Absolutely. So, you know, Ed, I know you have one as well, we have a legal transactions management function, or product that factor but, you know, if I can describe multiple instances where managing the legal ecosystem is absolutely necessary. And that’s what really what we promote for a client. There are, you know, the legal ecosystem is made up of law firms, you know, ALSPs, internal resources, so the internal staff in any particular legal department, and then the tools that we have to deliver services, technology, process, data, information, and so on. And so our take is ultimately, one of the best things that we can do for clients is help them to assess and understand and properly leverage their entire legal ecosystem. For example, we’re, we’re helping a client ultimately optimize their clinical trial agreement, operating environment, this is for a pharmaceutical company, and they work in oncology. And so their ability to get from clinical trial to market with these particular drugs, literally has life changing impact. So the faster we can get to market faster we can get through clinical trials, the faster we can help folks stay alive, very important. The way that we’re deploying because this is a global organization requires localized expertise and multiple jurisdictions around the world. Now, that expertise is so niche, in some instances, you have to partner with local counsel in those in those environments. And so we’ll set up an machine ultimately, to develop playbooks and templates and other artifacts necessary to optimize clinical trials, clinical trial contracting, but that also requires that we partner with local counsel, capture that expertise and ultimately inject it into those artifacts and into our clients operating environment so that we can get to the right answer for them faster and globally. So that partnership is necessary. We invite it actually, I don’t feel at all competition, in the sense that, you know, it’s ALSPs, or law firms, I think for, you know, sort of the betterment of our clients really putting them first and has to be a ALSPs and law firms.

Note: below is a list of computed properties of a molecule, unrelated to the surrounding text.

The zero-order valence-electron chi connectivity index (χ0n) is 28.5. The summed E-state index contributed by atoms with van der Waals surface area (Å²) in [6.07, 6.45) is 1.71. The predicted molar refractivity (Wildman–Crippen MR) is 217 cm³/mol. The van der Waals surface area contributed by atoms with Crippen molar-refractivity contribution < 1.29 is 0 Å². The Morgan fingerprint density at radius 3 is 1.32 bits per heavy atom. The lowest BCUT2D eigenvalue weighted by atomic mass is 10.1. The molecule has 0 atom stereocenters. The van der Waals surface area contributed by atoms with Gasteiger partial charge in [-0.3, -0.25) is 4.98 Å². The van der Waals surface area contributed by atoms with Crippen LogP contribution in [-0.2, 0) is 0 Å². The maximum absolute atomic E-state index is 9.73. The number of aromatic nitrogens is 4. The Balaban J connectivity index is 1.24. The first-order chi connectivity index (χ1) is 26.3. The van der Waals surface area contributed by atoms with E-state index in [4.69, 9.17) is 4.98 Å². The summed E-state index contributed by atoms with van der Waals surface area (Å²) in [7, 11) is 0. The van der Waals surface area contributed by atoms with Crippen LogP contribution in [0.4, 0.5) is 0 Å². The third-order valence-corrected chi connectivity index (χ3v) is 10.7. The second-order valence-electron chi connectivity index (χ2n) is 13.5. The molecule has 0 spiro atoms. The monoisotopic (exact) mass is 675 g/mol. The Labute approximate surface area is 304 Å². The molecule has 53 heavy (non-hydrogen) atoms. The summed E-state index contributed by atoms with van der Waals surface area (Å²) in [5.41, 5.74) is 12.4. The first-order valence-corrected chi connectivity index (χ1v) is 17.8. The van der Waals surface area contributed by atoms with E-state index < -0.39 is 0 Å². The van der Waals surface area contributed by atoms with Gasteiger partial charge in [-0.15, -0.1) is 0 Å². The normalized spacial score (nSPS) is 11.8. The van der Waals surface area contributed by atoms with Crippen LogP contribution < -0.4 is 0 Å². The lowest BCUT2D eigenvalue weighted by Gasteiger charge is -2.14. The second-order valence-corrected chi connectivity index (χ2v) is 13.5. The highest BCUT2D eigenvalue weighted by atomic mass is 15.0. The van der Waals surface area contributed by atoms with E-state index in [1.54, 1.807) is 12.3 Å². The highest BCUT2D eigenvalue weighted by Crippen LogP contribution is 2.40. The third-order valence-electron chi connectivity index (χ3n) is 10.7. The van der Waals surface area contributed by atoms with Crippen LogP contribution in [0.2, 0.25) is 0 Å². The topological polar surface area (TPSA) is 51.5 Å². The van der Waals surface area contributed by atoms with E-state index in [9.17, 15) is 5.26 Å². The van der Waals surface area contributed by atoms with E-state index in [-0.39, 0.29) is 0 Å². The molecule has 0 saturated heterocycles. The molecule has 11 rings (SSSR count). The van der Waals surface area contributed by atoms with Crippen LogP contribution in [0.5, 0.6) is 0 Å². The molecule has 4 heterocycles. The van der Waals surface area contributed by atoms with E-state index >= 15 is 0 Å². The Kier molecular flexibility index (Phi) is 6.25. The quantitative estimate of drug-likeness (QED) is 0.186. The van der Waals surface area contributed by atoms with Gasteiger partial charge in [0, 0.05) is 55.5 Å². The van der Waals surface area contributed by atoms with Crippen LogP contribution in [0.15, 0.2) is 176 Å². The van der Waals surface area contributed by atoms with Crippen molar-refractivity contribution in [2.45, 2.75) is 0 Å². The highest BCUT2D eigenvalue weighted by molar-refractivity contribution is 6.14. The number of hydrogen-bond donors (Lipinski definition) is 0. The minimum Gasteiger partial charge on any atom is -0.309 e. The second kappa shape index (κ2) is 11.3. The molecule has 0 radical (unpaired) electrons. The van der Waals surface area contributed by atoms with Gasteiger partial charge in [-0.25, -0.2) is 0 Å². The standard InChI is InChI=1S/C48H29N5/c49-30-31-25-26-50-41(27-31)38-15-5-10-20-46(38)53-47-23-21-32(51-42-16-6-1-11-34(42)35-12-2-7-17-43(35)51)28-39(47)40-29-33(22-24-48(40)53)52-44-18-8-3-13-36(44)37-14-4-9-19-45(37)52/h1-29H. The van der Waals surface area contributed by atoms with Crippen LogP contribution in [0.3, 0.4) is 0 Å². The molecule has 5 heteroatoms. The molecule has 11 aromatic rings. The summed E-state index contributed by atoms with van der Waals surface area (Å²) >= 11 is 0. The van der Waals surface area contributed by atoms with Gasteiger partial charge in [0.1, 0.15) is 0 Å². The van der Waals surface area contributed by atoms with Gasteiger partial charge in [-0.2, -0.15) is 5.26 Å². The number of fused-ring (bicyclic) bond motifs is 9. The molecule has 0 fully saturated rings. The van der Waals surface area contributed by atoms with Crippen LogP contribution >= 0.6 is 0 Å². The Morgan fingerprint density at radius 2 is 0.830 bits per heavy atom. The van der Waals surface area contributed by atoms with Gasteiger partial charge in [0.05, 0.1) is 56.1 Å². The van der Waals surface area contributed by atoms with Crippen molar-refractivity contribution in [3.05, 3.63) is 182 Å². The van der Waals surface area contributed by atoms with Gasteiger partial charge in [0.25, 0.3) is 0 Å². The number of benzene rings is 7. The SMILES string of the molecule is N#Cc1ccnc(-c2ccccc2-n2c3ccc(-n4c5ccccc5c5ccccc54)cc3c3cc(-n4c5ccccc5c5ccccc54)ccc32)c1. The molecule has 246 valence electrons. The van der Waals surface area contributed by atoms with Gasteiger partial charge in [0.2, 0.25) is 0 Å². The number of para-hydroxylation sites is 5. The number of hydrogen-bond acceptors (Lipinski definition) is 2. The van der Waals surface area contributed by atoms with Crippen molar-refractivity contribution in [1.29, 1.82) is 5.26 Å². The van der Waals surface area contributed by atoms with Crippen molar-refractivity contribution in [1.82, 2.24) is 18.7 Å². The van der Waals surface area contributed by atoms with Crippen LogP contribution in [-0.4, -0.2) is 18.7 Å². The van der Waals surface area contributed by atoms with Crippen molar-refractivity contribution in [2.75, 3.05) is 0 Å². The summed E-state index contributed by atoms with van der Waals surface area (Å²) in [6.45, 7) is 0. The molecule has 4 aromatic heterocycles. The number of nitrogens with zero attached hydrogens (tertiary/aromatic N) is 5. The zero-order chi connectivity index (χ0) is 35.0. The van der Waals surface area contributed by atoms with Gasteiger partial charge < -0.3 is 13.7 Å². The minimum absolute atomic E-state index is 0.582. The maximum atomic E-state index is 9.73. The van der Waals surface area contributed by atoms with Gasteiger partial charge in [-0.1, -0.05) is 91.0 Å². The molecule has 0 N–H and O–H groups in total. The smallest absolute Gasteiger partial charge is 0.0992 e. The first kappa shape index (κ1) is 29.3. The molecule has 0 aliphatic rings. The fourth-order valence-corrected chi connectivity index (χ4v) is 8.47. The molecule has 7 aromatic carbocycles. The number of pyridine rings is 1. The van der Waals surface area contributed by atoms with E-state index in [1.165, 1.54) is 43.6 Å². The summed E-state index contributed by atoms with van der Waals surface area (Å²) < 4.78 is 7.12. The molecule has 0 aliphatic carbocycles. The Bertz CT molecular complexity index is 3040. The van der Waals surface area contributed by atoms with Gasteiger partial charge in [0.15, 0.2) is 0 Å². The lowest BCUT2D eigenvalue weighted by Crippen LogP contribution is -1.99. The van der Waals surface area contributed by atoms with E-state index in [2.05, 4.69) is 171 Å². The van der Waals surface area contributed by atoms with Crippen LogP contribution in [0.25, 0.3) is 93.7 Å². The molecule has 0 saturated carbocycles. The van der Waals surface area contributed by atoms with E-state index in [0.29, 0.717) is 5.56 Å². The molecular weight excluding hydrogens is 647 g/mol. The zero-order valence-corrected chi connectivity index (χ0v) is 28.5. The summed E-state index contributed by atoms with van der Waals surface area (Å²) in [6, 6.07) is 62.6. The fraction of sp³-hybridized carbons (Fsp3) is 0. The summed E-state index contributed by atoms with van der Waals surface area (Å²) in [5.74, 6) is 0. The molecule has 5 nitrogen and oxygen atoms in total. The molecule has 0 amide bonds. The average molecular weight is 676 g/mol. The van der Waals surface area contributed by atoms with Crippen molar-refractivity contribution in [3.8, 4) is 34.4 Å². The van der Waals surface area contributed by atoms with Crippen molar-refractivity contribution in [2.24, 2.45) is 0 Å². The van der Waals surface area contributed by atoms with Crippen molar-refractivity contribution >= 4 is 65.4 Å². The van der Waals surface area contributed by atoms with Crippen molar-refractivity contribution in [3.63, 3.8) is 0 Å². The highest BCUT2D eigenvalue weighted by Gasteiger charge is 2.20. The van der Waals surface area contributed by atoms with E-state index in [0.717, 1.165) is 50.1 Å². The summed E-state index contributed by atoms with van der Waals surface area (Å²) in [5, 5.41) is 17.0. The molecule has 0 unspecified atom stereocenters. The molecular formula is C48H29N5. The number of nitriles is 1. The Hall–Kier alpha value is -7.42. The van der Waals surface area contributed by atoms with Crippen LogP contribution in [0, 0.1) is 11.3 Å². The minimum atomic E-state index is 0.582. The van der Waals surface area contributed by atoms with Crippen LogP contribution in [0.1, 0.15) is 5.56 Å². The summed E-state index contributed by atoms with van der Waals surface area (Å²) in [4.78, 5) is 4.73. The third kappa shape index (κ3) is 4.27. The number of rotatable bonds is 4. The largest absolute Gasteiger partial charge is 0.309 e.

Greg Lambert 25:13
To me, Michael, it almost sounded like it was kind of a consulting on operations and almost knowledge management when it comes to like, you know, having targeted subject matter expertise in in the operation of the process. Is that a fair comment on that?
Michael Callier 25:36
For that particular use case? Yes. But our overall framework for consultant includes the entire operating models with targeted operating model from intake to appropriate triage and delegation to doing the work and doing it in a sort of a sustainable, structured way, escalations, execution, you know, outputs, storage, all that.
Greg Lambert 26:02
Ed, we’ve talked a lot here on this show about kind of the approaches that we need to, for lawyers to have to handle the work that they do. We’ve talked about the T shaped lawyers where they know a lot about a number, or they know a little about a lot of things. And then they’re real subject matter experts in one or two things. And then we also talked about delta shape lawyer, which is, which is that plus the the personality that you know, the, on how they handle the human side of interacting with with other people. And then we’ve also talked about the explosion of innovation programs at law schools, and some some of the other things that are out there that are helping attorneys kind of know more about the business side of the law. From what you’ve seen, how well equipped are lawyers, in dealing with the or at least the ones you’ve dealt with in dealing with innovation programs? And whether they are, you know, these these new law consultants or outside counsel? How do you see them dealing with these challenges?
Ed Sohn 27:16